And all my concerns about the concert evaporated really quickly as well:

  • We weren’t close, it’s true, but we were as central as you can get, with perfect sightlines. At any time I could see all five big screens, all members of the band on stage, and if I really wanted a closer view, I had binoculars.
  • The sound quality wasn’t bad at all. The horns, keyboards, guitars, bass, and drums all seemed nicely mixed; it was loud enough without being too loud.
  • Of course some of the songs were wisely keyed lower than the original, but Roger Daltrey sang the best I’ve heard him in recent years, deftly handling the vocal jumps in “Dr. Jimmy”, singing the chorus of “Love Reign O’er Me” with impressive power and passion, and absolutely nailing the scream in “Won’t Get Fooled Again”.
Concert shot

But we could still see

The opening act

I do want to pause for a minute and acknowledge that opening act Vintage Trouble were fantastic. Led by Ty Taylor—most famous as a former contestant on Rock Star: INXS—they were energetic, engaging, and charismatic, and Ty’s signing voice remains a miraculous thing. Their half-hour set was tons of fun, and I’m going to pick up a few more of their songs. They earned a standing ovation.


As is typical, not everyone showed up for the opening act (their loss) but by the time 8:30 rolled around, that stadium looked really packed—more than I expected, really, as I didn’t think it was a sellout (and maybe it wasn’t, but it must have been close). And once again, I had that feeling that the people of Toronto really love The Who. They may have been average age 50 (I’d guess), but they were as enthusiastic as teenagers.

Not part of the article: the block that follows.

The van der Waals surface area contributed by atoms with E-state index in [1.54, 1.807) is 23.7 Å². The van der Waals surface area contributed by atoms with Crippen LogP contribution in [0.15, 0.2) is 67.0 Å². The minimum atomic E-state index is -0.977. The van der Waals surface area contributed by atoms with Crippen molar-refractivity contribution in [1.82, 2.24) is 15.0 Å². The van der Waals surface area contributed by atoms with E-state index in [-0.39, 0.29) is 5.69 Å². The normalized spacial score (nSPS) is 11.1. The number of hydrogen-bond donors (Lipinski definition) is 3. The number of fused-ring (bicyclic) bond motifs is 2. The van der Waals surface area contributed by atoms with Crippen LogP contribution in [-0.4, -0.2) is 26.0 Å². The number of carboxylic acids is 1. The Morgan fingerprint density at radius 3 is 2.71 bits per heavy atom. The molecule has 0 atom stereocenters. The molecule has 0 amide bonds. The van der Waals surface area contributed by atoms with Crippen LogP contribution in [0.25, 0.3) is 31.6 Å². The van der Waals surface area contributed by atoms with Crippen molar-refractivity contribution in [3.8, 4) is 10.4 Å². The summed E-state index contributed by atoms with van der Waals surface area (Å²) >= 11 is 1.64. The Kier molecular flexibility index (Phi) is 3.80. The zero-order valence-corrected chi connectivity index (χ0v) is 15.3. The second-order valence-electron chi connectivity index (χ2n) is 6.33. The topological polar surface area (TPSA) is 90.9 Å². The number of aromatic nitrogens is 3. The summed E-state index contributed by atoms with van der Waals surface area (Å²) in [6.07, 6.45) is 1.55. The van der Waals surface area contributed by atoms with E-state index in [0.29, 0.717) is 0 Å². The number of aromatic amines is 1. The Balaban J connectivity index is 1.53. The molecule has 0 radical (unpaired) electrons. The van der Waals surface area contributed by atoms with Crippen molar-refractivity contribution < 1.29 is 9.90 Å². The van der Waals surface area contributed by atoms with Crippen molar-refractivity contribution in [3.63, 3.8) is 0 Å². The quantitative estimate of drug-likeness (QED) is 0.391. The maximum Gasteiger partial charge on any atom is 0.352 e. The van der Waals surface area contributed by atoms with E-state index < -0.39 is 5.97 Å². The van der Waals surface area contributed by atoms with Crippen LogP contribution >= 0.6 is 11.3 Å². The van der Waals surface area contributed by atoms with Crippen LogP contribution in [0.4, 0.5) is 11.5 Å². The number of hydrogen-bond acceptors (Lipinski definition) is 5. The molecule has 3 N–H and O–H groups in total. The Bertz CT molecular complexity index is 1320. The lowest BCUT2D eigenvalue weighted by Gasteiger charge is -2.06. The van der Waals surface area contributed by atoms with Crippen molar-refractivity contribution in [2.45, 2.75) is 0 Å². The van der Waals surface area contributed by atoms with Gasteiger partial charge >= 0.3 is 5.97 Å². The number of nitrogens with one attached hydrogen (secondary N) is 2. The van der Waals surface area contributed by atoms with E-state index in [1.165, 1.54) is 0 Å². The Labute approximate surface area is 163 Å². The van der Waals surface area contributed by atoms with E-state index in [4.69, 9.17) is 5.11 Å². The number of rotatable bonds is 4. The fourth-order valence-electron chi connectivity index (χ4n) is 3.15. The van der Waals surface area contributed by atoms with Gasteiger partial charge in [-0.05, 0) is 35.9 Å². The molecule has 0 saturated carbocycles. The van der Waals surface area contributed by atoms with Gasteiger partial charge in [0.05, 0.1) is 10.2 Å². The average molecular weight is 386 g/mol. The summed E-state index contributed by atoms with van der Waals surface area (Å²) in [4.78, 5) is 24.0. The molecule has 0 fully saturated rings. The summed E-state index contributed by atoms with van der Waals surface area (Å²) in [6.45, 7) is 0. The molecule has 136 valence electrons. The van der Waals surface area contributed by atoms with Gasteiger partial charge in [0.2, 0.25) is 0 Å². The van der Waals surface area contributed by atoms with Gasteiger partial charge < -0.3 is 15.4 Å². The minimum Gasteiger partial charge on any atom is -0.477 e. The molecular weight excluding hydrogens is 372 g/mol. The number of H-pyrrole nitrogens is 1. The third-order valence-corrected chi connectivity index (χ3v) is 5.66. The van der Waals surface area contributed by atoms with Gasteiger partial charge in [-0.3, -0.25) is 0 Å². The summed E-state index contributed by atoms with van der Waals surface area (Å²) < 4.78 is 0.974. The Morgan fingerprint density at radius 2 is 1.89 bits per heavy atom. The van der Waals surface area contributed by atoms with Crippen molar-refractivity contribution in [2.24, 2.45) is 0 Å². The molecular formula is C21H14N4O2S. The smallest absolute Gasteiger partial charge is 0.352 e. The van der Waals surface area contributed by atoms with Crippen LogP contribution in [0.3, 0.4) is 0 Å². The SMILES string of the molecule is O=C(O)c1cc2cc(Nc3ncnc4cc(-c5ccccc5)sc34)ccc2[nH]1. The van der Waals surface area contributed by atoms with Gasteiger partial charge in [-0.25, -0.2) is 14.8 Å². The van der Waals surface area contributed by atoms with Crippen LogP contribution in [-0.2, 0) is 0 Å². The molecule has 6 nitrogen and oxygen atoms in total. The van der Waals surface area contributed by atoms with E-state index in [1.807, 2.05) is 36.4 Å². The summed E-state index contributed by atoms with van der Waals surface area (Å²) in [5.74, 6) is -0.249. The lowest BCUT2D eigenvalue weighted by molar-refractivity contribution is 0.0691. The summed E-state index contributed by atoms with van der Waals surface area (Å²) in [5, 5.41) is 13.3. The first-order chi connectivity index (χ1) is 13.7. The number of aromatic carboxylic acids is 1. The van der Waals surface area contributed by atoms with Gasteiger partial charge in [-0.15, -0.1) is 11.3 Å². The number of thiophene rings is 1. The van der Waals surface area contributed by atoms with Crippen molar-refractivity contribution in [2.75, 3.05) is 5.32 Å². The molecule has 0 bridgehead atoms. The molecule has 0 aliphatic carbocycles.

Apparently the original Quadrophenia tour was a bit of a mess, the band not having been given enough time to prepare for a live presentation of that complex music. The 1996/97 outing (which I have on DVD) featured a narrator telling the story of Jimmy the Mod. This one returned to another central idea of Quadrophenia: that it represented the band itself, aspects of the four very different personalities in The Who. So it was presented, sort of, as today’s Who paying tribute to their own past.

The Who before backdrop, Quadrophenia

Earlier in the show; Roger still in jacket

They played the album straight through, no narration, not even pausing to talk to the audience. But throughout, they used the five large screens behind them to either illustrate themes of the songs (a lot of water imagery—don’t see this show on a full bladder) or show scenes from that time. (Along with showing what was happening on stage, of course.) Often the scenes were of their younger selves. For example, during “The Real Me” and “Cut My Hair” were scenes of the very young mod Who at the tiny clubs they originally played at.

During “The Punk and the Godfather”, the song where Jimmy is angry that The Who have become so famous, abandoning their mod roots, the scenes were all of the band in their glory days: Pete leaping, Keith thrashing, John being cool, and Roger as the ultimate rock God. (Struck me that seeing the younger selves on the big screen while the current members sang live was the closest someone my age could possibly get to seeing The Who in their prime. And yes, I’m grateful for the experience.)

Band image